The RCMP says it has cracked down on an elaborate international money-laundering network operated by organized-crime cells in Montreal and Toronto.
Police arrested 17 people in early morning raids in the two cities Monday, seizing more than $32.8 million in assets.
“It is by depriving criminal groups of their money-laundering networks that we will shake the very structure of organized crime,” said RCMP Supt. Martine Fontaine Tuesday at a news conference.
The network had the capacity to launder millions of dollars, she said.
Dubbed Project Collecteur, the bust involved multiple police forces and the Canada Revenue Agency (CRA), the RCMP said in a statement Tuesday that offered some details of their investigation.
Fontaine called the investigation one of the most important of its kind in Canada — one of the rare money-laundering probes that has led to gangsterism charges.
The arrests were the result of a two-year investigation launched in the spring of 2016. Those targeted were allegedly collecting money from criminal organizations in Montreal and then moving that money through various individuals and currency exchange offices in Toronto.
The group used an informal value transfer system with connections in Lebanon, the United Arab Emirates, Iran, the United States and China, the RCMP said. The funds were then returned to drug-exporting countries, such as Colombia and Mexico.
“This procedure allowed for the laundering of significant amounts of money originating from illegal activities, including drug trafficking. The criminal organizations could thus import drugs through this network,” the RCMP said.
That network has now been identified and dismantled, according to the Mounties.
Of the suspects arrested, 10 were in Quebec and seven were in Ontario. The suspects, aged 26 to 71, are facing charges that include conspiracy, possession of drugs for the purpose of trafficking and laundering proceeds of crime.
Three more suspects are still being sought by police. Police are still looking for:
- Francisco Javier Jimenez Guerrero, 35, address unknown.
- Victor Vargotskii, 56, of Montreal.
- Frederick Rayman, 71, of Unionville, Ont.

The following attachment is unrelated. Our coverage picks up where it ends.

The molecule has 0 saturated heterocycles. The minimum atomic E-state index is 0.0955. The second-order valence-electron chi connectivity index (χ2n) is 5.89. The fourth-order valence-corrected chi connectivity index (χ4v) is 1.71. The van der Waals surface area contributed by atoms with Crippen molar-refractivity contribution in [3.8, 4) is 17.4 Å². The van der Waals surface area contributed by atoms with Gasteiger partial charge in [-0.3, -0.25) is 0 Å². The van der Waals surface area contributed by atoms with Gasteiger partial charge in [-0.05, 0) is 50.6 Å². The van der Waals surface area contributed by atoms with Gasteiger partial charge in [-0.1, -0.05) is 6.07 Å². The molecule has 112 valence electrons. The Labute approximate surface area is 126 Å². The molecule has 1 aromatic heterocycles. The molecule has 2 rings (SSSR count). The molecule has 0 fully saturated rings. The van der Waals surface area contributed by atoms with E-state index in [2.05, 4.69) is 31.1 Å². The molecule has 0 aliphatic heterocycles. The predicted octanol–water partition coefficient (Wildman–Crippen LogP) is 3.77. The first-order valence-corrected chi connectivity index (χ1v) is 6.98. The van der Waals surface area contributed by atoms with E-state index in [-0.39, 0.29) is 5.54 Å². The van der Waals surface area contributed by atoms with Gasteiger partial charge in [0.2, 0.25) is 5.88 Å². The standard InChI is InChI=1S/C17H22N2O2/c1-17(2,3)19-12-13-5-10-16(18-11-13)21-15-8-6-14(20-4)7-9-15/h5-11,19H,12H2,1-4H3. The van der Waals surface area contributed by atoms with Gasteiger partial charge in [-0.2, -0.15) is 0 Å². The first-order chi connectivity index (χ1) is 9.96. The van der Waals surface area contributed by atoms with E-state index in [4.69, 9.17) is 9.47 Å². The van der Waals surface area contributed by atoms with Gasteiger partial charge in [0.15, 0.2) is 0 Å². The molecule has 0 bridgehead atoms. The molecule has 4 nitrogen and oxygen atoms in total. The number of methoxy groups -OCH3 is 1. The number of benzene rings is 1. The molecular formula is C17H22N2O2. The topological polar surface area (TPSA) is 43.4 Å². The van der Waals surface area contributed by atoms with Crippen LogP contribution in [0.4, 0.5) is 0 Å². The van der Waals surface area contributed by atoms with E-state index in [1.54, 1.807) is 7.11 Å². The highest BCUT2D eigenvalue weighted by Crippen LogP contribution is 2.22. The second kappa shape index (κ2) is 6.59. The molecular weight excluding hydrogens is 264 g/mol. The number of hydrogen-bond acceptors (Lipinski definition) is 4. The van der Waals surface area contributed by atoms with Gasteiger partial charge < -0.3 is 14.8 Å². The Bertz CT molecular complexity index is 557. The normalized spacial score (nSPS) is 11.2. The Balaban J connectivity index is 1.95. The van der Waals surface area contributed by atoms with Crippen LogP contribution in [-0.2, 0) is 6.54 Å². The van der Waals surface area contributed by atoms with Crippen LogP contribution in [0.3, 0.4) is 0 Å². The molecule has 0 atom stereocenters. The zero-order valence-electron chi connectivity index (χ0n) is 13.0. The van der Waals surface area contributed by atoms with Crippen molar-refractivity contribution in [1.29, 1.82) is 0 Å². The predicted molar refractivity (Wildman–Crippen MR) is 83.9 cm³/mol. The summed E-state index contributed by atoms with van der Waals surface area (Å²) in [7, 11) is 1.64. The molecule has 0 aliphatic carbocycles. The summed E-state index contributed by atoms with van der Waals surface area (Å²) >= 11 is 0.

The names of those arrested are:
- Mohamad Jaber, 51, Laval.
- Kamel Ghaddar, 39, Laval.
- Eric Bradette, 36, L’Assomption.
- Sergio Violetta Galvez, 43, Laval.
- Alexei Parasenco, 26, Montreal.
- Mario Maratta, 64, Sainte-Sophie.
- Sorin Ehrlich, 62, Montreal.
- Gary Maybee, 57, Austin.
- Nader Gramian-Nik, 56, Vaughan.
- Tania Geramian-Nik, 28, Vaughan.
- Sahar Shojaei, 45, Thornhill.
- Thomas Hsueh, 47, Thornhill.
- Mohammadreza Sheikhhassani, 55, Richmond Hill.
- Shabnam Mansouri, 38, Maple.
During the investigation and the searches, police seized drugs including cannabis, cocaine, hashish and methamphetamine, with a market value of close to $2.2 million, the RCMP said.
Bank accounts and money in Canadian and foreign currencies were also seized, for a value of $8.7 million.
The CRA seized six properties valued at about $15 million, and the RCMP seized property estimated to be worth $7 million.
Clandestine swaps in parking lots
RCMP Sgt. François-Olivier Myette said there were two “major organizations” operating — one in Toronto and the other in Montreal.
He said the cash was moved in suitcases, duffel bags and car trunks.
The RCMP conducted surveillance operations, monitoring secret transactions in parking lots and elsewhere, capturing everything on video.
The suspects sometimes didn’t know each other, he said. They would identify each other during these transactions by using a predetermined token number — often a serial number on the cash.
The cash transactions involved between $500,000 and $1 million at a time. The suspects would pick up bags of cash in Toronto and then release an equivalent value, mainly in Dubai, he said.
“It’s like if you take money from your left pocket and you exit it from your right pocket,” Myette said. “That’s the way it operates.”
50 CRA investigators
Stéphane Bonin, director of criminal investigations for the CRA, said 50 CRA investigators were involved in the operation in both Montreal and Toronto.
“Tax evasion and the underground economy both in Canada and abroad are priorities of the Canada Revenue Agency, as well as other tax administrations around the world,” he said.
“Results like those reported today are made possible thanks to our tight collaboration with national partners such as the RCMP, as well as international partners around the world.”